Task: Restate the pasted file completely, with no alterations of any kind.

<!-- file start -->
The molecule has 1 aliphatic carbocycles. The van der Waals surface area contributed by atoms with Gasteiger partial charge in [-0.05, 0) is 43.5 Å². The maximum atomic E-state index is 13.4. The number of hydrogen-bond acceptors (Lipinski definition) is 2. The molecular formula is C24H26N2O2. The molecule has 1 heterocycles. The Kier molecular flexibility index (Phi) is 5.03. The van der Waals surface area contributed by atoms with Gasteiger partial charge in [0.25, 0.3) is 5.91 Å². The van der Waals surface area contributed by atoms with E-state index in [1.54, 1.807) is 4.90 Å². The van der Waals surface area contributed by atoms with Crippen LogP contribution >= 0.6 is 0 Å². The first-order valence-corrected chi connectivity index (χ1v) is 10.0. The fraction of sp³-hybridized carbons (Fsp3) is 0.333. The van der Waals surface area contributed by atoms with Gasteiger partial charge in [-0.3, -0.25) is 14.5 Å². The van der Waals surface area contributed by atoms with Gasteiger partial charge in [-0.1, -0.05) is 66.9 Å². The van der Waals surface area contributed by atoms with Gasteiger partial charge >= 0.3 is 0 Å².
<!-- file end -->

The molecule has 1 aliphatic carbocycles. The van der Waals surface area contributed by atoms with Gasteiger partial charge in [-0.05, 0) is 43.5 Å². The maximum atomic E-state index is 13.4. The number of hydrogen-bond acceptors (Lipinski definition) is 2. The molecular formula is C24H26N2O2. The molecule has 1 heterocycles. The Kier molecular flexibility index (Phi) is 5.03. The van der Waals surface area contributed by atoms with Gasteiger partial charge in [0.25, 0.3) is 5.91 Å². The van der Waals surface area contributed by atoms with E-state index in [1.54, 1.807) is 4.90 Å². The van der Waals surface area contributed by atoms with Crippen LogP contribution >= 0.6 is 0 Å². The first-order valence-corrected chi connectivity index (χ1v) is 10.0. The fraction of sp³-hybridized carbons (Fsp3) is 0.333. The van der Waals surface area contributed by atoms with Gasteiger partial charge in [-0.3, -0.25) is 14.5 Å². The van der Waals surface area contributed by atoms with Gasteiger partial charge in [-0.1, -0.05) is 66.9 Å². The van der Waals surface area contributed by atoms with Gasteiger partial charge >= 0.3 is 0 Å².